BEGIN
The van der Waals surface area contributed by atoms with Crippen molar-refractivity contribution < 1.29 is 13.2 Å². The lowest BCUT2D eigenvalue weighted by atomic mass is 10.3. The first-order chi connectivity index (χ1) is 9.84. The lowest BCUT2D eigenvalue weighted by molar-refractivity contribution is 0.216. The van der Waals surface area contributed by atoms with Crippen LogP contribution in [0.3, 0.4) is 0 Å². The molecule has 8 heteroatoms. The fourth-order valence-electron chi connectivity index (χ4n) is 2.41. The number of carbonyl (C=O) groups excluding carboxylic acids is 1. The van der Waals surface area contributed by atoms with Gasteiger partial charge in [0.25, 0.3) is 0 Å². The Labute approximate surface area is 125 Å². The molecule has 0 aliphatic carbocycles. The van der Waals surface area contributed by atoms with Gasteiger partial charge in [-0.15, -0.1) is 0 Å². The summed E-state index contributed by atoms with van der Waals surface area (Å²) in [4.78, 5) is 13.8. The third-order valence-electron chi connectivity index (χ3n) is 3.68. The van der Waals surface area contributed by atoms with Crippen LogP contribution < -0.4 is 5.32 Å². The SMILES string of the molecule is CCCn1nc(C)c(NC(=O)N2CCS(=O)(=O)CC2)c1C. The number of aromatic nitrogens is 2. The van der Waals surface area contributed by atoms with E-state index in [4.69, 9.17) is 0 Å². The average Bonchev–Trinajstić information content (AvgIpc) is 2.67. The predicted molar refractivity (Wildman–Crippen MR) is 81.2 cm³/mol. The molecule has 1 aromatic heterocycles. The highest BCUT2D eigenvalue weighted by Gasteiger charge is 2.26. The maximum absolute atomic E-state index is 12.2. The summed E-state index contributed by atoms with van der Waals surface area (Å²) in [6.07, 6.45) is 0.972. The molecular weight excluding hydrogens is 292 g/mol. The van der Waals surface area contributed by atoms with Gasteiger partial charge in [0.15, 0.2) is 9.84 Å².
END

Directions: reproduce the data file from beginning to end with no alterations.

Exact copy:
The van der Waals surface area contributed by atoms with Crippen molar-refractivity contribution < 1.29 is 13.2 Å². The lowest BCUT2D eigenvalue weighted by atomic mass is 10.3. The first-order chi connectivity index (χ1) is 9.84. The lowest BCUT2D eigenvalue weighted by molar-refractivity contribution is 0.216. The van der Waals surface area contributed by atoms with Crippen LogP contribution in [0.3, 0.4) is 0 Å². The molecule has 8 heteroatoms. The fourth-order valence-electron chi connectivity index (χ4n) is 2.41. The number of carbonyl (C=O) groups excluding carboxylic acids is 1. The van der Waals surface area contributed by atoms with Gasteiger partial charge in [0.25, 0.3) is 0 Å². The Labute approximate surface area is 125 Å². The molecule has 0 aliphatic carbocycles. The van der Waals surface area contributed by atoms with Gasteiger partial charge in [-0.15, -0.1) is 0 Å². The summed E-state index contributed by atoms with van der Waals surface area (Å²) in [4.78, 5) is 13.8. The third-order valence-electron chi connectivity index (χ3n) is 3.68. The van der Waals surface area contributed by atoms with Crippen LogP contribution < -0.4 is 5.32 Å². The SMILES string of the molecule is CCCn1nc(C)c(NC(=O)N2CCS(=O)(=O)CC2)c1C. The number of aromatic nitrogens is 2. The van der Waals surface area contributed by atoms with E-state index in [4.69, 9.17) is 0 Å². The average Bonchev–Trinajstić information content (AvgIpc) is 2.67. The predicted molar refractivity (Wildman–Crippen MR) is 81.2 cm³/mol. The molecule has 1 aromatic heterocycles. The highest BCUT2D eigenvalue weighted by Gasteiger charge is 2.26. The maximum absolute atomic E-state index is 12.2. The summed E-state index contributed by atoms with van der Waals surface area (Å²) in [6.07, 6.45) is 0.972. The molecular weight excluding hydrogens is 292 g/mol. The van der Waals surface area contributed by atoms with Gasteiger partial charge in [0.15, 0.2) is 9.84 Å².